As the book's analytical section notes, once the weight of these "Alltagsinschriften" is accounted for, the data follow the main outlines of Roman epigraphic habit. If this conclusion is not particularly surprising, it is well-founded, as Tonisch's analyses are methodical and cautious. She is skeptical of the epigraphic data's ability to describe price trends or inflation. Statistical analysis of denominations shows the dominance of the sestertius as a unit of reckoning but not necessarily a reflection of coins in circulation. An interesting section exploits the publications of the series Rinvenimenti monetali a Pompei to compare denominations of Pompeian coin finds to those attested in the city's epigraphy. Generally, she endorses broad monetization in the Empire, at least in urban and civic spheres. A final section considers how epigraphy reveals a rhetoric of numeracy, not dissimilar to literary sources.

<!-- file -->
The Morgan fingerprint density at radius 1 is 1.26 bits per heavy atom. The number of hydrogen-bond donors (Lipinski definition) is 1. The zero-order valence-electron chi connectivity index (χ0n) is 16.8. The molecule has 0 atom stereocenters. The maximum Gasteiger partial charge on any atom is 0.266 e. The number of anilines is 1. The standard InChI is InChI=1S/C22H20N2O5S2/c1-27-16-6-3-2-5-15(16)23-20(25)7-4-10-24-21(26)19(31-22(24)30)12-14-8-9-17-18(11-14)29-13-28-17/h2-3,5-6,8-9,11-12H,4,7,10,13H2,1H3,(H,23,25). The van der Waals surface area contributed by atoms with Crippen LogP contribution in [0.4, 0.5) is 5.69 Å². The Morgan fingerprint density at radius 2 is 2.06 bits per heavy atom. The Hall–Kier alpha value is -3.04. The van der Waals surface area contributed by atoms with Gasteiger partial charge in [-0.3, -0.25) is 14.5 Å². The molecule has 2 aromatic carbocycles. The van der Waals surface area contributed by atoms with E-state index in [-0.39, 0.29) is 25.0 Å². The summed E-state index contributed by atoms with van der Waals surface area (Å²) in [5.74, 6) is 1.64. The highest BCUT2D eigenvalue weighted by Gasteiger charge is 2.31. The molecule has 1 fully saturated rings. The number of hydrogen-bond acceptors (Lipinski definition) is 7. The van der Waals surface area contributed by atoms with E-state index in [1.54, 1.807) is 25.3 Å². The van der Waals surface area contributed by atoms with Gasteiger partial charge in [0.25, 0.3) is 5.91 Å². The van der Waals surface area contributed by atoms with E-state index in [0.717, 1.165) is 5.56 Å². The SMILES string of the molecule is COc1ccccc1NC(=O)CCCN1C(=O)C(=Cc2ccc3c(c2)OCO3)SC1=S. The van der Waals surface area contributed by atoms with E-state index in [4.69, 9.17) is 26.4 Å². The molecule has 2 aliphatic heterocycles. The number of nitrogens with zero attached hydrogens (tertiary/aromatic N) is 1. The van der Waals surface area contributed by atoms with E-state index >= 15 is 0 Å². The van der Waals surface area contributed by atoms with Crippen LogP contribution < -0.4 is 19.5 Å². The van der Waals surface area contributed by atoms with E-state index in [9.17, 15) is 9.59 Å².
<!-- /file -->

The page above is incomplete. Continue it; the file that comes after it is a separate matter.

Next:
There is value in this discussion, but, again, choices made in constructing the database create some noticeable gaps. A number of documents, whose price information has been much discussed, are left out either because they appeared after Tonisch completed the 2019 Clauss-Slaby database search, or because they fell outside the book's geographical parameters. There is no mention of the spices and tolls recorded by the Muziris Papyris (PVindob. G40822), or the grain prices and silver victoriati in an important recently published elogium from Pompeii (AE 2018.497), or the slave prices in the Delphic manumission texts. Because of the Mediterranean scale of Rome's grain market, it would have been good to consider grain prices from the East (AE 1925.126b; SEG XI.492; IG XII.5 947, etc.). These are texts that one expects in a comprehensive study of prices in the Roman Empire. Issues especially arise from reliance on Drexhage's 1991 book, as newer publications have revised the papyrological data. [2] Another issue is simply that data continue to appear: this book arrived too late to incorporate a large number of slave prices just published in P.Oxy. LXXXVI (2021).